Floors:  Terrazo Tiles
Sink:  White Kohler Glen Falls with Grohe Concetto Faucet

Saturday, January 17, 2015

A Primer on Priming

Another true confession:  I enjoy painting.  
Somehow over the years, I've gotten good at it 
and learned to control the brushes without a need for tape and other aids.
I use quality tools:  the best level of Benjamin Moore paints, 
Purdy paint brushes in a variety of sizes, 
Zinzer sealers and primers.  

I've come a looooong way since our newlywed days 
when I bought a Kmart enamel 
(and I'm sure the cheapest brush ever made)
to paint the bathroom walls of our rental a brilliant kelly green. 

The "stunning" effect of the green with the stark white trim lasted about 24 hours
when following the first steamy shower
the paint ran down the walls turning the snow white window and baseboard trim
into the the color of algae 
and looking like a bad tie dye job!

So looking back, I've learned a lot since then and 
painting is a process that I enjoy.....
Except for primer.  

As much as I like to paint:  I really, really, really (truly) dislike priming. 

Raw beautiful wood 
Door backs about to be primeed
becomes ugly after priming. 
There's no other way to put it.... priming turns lumber into a blotchy streaky mess. 

The first time I used BIN primer, 
I stressed out trying to make it perfect
which is totally the wrong method.

It dries in seconds:  literally.
You can't brush back into it.  
Now I map out a plan of attack and rapidly paint it on without worrying about coverage.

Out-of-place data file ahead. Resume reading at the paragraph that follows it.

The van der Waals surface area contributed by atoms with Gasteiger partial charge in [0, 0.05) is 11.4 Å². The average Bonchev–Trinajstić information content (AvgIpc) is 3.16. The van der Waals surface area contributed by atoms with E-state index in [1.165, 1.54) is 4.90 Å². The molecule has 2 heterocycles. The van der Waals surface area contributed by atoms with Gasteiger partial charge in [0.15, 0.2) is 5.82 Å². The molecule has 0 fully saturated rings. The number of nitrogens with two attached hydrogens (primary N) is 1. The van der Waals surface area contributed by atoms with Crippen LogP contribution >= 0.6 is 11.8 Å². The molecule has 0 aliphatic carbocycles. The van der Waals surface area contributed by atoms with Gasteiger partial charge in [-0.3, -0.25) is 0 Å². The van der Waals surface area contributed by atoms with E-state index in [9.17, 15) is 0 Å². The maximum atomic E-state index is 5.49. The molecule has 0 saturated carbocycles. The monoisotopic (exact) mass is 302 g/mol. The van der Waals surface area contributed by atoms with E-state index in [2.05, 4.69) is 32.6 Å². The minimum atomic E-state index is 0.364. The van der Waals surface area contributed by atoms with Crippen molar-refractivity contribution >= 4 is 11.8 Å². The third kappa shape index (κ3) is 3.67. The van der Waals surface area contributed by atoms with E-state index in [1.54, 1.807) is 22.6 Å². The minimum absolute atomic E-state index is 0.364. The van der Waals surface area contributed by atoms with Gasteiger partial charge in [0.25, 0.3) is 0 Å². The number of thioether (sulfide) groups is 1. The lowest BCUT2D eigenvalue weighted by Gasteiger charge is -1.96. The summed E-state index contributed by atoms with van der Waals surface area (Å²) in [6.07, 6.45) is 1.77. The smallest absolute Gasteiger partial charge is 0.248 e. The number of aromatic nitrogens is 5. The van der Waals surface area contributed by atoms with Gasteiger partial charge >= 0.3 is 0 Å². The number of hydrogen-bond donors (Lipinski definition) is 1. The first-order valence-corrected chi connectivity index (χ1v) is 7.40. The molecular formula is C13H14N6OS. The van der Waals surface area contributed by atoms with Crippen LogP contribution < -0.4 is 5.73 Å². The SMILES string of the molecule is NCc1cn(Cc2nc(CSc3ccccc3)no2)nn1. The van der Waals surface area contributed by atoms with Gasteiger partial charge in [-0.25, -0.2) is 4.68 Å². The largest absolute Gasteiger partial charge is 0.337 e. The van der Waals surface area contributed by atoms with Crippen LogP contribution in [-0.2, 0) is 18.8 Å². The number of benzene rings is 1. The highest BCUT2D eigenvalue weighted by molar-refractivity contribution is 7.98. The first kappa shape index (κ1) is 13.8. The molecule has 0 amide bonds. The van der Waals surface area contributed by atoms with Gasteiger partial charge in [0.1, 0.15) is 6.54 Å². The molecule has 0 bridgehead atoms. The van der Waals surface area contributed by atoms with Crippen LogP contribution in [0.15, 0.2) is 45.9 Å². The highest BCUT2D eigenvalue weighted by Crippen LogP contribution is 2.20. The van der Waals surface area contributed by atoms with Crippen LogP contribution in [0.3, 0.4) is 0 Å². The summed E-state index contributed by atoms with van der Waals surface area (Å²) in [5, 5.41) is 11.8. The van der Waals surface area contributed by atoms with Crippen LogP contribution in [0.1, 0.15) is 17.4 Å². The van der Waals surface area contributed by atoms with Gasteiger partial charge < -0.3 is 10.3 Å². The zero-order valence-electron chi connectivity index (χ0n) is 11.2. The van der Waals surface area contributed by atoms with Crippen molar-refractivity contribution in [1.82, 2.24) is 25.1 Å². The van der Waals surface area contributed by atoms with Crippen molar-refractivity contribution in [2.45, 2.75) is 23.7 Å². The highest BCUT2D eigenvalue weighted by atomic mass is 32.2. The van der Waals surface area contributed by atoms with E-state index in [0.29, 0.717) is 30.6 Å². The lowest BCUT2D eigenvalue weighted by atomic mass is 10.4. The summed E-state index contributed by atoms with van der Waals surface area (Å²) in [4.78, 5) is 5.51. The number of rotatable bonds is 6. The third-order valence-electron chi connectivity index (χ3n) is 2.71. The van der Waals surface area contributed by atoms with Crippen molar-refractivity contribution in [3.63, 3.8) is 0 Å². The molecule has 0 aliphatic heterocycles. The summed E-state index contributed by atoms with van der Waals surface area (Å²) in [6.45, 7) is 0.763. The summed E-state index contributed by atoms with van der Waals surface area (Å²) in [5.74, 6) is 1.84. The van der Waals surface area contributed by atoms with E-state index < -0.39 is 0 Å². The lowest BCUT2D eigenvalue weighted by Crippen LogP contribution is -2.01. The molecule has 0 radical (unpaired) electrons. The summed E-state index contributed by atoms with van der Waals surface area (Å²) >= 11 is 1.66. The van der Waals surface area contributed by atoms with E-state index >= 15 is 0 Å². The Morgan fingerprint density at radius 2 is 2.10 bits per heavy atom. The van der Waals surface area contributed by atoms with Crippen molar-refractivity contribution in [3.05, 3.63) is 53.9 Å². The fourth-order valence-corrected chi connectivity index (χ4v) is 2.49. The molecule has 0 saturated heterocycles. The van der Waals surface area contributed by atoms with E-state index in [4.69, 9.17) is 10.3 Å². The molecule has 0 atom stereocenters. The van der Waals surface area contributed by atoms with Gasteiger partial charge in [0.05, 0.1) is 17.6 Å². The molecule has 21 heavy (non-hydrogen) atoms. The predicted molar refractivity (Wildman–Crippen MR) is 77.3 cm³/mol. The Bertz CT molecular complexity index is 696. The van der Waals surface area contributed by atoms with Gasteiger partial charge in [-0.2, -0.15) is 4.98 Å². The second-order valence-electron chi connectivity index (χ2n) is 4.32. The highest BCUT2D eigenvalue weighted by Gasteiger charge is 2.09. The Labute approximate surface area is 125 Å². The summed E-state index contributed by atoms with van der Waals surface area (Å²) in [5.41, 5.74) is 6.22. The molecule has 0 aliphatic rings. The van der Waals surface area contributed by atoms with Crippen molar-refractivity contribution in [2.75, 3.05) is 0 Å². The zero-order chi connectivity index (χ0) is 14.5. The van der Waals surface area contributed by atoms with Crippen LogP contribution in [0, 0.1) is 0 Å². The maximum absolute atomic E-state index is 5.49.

After the second coat of primer, 
it looks a tad better but a smooth "painted" finish isn't possible with BIN.
The cabinet door below has two coats of primer on the center panel and one on the outer sections.

Even after 2 coats, the primer still looks pretty yucky.
  
Why use BIN primer?  
Because when it's dry and ready to sand, the magic happens.
That's when I forget about what a pain it is to use a product that dries too quickly, 
requires an ammonia cleaning of the brushes 
and has fumes that would kill a canary. 

With the lightest of touches and a gentle sanding sponge,
 BIN sands like chalk 
and the surface becomes smooth as silk.
Zinzer makes some terrific products and BIN is one of them.  

There's been a whole lot of painting (and priming) going on down in the mechanical room!

Two coats of primer on the door backs
followed by sanding and tacking off.
Then 2 coats of paint (Satin Impervo) with at least a 12 hour dry time between each. 
After a few days curing, the panels were flipped over 
and I started the process anew on the cabinet fronts.